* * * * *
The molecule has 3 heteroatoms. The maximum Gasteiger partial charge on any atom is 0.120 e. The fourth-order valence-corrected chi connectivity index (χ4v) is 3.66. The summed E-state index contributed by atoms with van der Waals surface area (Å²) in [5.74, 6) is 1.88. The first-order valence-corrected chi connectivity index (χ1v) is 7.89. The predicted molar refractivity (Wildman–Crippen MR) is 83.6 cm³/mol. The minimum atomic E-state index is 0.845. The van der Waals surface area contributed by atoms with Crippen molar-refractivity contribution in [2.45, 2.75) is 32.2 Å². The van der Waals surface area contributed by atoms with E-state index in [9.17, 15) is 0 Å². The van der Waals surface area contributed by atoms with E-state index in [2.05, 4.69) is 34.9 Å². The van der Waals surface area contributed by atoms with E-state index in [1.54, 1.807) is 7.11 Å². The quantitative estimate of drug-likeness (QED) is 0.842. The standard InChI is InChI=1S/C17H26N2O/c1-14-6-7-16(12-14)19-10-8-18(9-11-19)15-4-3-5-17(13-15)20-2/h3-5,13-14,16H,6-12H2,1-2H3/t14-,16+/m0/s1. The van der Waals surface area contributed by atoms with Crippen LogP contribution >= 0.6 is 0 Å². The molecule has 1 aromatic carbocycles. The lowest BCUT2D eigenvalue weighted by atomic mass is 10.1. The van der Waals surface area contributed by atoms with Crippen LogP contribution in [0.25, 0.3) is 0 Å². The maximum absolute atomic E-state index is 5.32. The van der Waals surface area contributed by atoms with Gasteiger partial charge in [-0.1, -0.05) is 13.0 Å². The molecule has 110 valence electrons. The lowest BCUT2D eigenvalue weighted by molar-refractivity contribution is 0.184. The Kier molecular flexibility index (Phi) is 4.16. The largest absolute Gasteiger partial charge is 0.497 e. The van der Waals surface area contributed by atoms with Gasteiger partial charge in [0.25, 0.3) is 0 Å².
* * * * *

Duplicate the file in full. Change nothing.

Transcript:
The molecule has 3 heteroatoms. The maximum Gasteiger partial charge on any atom is 0.120 e. The fourth-order valence-corrected chi connectivity index (χ4v) is 3.66. The summed E-state index contributed by atoms with van der Waals surface area (Å²) in [5.74, 6) is 1.88. The first-order valence-corrected chi connectivity index (χ1v) is 7.89. The predicted molar refractivity (Wildman–Crippen MR) is 83.6 cm³/mol. The minimum atomic E-state index is 0.845. The van der Waals surface area contributed by atoms with Crippen molar-refractivity contribution in [2.45, 2.75) is 32.2 Å². The van der Waals surface area contributed by atoms with E-state index in [9.17, 15) is 0 Å². The van der Waals surface area contributed by atoms with E-state index in [2.05, 4.69) is 34.9 Å². The van der Waals surface area contributed by atoms with E-state index in [1.54, 1.807) is 7.11 Å². The quantitative estimate of drug-likeness (QED) is 0.842. The standard InChI is InChI=1S/C17H26N2O/c1-14-6-7-16(12-14)19-10-8-18(9-11-19)15-4-3-5-17(13-15)20-2/h3-5,13-14,16H,6-12H2,1-2H3/t14-,16+/m0/s1. The van der Waals surface area contributed by atoms with Crippen LogP contribution >= 0.6 is 0 Å². The molecule has 1 aromatic carbocycles. The lowest BCUT2D eigenvalue weighted by atomic mass is 10.1. The van der Waals surface area contributed by atoms with Crippen LogP contribution in [0.25, 0.3) is 0 Å². The maximum absolute atomic E-state index is 5.32. The van der Waals surface area contributed by atoms with Gasteiger partial charge in [-0.1, -0.05) is 13.0 Å². The molecule has 110 valence electrons. The lowest BCUT2D eigenvalue weighted by molar-refractivity contribution is 0.184. The Kier molecular flexibility index (Phi) is 4.16. The largest absolute Gasteiger partial charge is 0.497 e. The van der Waals surface area contributed by atoms with Gasteiger partial charge in [0.25, 0.3) is 0 Å².